“We never ever thought that we would win but entered the competition because we loved the idea of helping a charity just by sending in a funny photo of Pepper," Ross said in a statement. "She is such a little monkey, and very proud of herself, bringing in items from the garden and parading past you until you notice her. She is the happiest puppy we’ve ever known and completely loved to pieces.”
Here are the rest of the winners of the 2021 Comedy Pet Photo Awards.
© Zoe Ross /Animal Friends Comedy Pet Photo Awards 2021
Did this puppy swallow a bubble?
© Carmen Cromer/Animal Friends Comedy Pet Photo Awards 2021
"My golden retriever, Clementine, loves to stick her face in front of the hose while I water the plants. Her expression in this photo made me think of a tyrannosaurus rex, hence the title, "Jurassic Bark." Duh nuh nuuuh nuhnuh, duh nuh nuuuh nuh nuh, dun duh duuuh nuh nuh nuh nUUUUUUhhhh." – Carmen Cromer
© Kathrynn Trott/Animal Friends Comedy Pet Photo Awards 2021
Jeff stealing the limelight from his brother Jaffa.
© Mary Ellis/Animal Friends Comedy Pet Photo Awards 2021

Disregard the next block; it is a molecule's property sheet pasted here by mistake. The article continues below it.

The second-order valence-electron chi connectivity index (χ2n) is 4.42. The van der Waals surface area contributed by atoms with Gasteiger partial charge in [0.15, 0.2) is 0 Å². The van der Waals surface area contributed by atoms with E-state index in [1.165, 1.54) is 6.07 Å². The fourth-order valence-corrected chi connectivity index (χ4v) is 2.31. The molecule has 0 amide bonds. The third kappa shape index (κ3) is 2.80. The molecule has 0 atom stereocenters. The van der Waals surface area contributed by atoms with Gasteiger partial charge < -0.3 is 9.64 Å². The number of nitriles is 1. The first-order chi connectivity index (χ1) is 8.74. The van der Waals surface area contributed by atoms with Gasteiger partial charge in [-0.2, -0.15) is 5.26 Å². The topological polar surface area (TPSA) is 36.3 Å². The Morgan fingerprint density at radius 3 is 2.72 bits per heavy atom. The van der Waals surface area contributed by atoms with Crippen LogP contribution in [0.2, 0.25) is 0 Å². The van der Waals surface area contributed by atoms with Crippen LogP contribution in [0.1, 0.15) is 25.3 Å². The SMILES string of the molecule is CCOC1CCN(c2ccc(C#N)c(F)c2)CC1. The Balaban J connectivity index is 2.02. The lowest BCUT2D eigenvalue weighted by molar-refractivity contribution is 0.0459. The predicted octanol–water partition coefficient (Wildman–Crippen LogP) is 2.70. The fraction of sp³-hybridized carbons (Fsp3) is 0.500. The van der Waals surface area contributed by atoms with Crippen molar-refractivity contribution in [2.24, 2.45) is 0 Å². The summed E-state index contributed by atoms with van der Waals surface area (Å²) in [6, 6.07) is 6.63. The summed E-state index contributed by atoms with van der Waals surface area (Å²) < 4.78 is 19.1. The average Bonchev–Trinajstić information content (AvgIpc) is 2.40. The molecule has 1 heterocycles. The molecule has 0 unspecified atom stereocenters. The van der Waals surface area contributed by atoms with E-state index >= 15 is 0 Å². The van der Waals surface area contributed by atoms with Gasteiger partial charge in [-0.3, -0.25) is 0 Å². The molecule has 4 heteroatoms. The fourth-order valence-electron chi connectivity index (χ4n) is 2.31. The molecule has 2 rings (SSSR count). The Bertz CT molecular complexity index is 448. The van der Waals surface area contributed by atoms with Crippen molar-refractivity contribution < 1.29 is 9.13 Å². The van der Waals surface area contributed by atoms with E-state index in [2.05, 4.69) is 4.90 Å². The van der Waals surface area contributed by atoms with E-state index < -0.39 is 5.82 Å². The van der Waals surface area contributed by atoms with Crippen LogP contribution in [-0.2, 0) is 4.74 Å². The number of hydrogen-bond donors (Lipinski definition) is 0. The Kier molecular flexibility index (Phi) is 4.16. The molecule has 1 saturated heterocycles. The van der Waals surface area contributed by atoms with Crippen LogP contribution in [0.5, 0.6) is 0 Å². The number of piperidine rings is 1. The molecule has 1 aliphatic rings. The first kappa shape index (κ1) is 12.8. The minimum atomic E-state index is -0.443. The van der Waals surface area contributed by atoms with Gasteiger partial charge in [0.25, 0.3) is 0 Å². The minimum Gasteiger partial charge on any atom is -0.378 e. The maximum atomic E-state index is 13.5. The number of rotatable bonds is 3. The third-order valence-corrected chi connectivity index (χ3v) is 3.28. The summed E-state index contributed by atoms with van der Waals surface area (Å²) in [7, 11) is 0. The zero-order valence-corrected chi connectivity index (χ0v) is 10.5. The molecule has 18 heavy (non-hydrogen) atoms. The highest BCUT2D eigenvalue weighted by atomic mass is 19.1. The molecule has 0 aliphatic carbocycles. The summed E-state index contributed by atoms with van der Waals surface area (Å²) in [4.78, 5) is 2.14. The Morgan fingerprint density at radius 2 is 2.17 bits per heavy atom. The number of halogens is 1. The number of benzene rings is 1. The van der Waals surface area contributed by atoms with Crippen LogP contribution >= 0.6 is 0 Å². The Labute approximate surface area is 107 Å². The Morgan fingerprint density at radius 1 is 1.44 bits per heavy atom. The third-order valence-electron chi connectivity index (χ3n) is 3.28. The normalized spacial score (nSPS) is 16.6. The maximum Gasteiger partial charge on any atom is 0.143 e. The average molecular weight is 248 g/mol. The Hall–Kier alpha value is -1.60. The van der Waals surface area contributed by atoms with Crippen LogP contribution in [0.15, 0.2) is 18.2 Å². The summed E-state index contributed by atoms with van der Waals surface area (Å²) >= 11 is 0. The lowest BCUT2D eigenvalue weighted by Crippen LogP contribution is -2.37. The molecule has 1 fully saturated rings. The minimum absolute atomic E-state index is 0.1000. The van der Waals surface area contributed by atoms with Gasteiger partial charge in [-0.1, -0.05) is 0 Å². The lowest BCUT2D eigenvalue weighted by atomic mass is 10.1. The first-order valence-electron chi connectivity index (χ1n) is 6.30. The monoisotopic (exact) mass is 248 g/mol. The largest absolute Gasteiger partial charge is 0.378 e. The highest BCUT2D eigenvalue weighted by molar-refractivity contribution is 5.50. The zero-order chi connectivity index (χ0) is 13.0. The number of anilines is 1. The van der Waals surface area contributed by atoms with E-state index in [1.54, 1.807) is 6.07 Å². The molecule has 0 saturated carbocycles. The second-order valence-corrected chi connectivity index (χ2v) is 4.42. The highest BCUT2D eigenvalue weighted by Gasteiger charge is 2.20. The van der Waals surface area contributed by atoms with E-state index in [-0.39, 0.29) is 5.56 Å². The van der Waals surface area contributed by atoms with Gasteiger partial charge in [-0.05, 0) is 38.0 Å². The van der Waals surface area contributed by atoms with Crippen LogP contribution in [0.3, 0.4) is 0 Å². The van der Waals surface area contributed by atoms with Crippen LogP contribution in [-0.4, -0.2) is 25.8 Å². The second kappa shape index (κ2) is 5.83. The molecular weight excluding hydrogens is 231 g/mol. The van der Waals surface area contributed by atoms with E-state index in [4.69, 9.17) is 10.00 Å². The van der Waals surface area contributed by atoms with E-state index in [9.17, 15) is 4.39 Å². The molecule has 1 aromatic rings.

"I like to visit the stable horses before I begin my hike at the State Park. This is the reply I received when I said 'Good morning.'" – Mary Ellis
© Sophie Bonnefoi/Animal Friends Comedy Pet Photo Awards 2021
"Cutie and Speedy are two chicks hatched from eggs placed in an incubator at home in August 2020. They spent their first few weeks indoors. In the photo, they are just over two weeks old. They were curious about everything. This is the day they discovered their own shadow. It was hilarious to see them wondering and exploring that 'dark thing' that was moving with them!" – Sophie Bonnefoi
© Suzi Lonergan/Animal Friends Comedy Pet Photo Awards 2021
"Our granddaughter gave the command to sit. Beau is very obedient." – Suzi Lonergan
© Jakub Gojda/Animal Friends Comedy Pet Photo Awards 2021
"This photo was taken by accident during the photography of my ex-girlfriend with her beloved mare. For this cheerful moment, I thank the fly that sat on the horse's nose and he instinctively shook his head." – Jakub Gojda.
© Chloe Beck/Animal Friends Comedy Pet Photo Awards 2021
"This is my best friend Faith, her husband Alex, and their cheeky Sproodle, Hugo. Faith wanted a photograph to mark a special occasion—her first outing after shielding at home for 14 months. Hugo jumped into the frame at just the right moment!" – Chloe Beck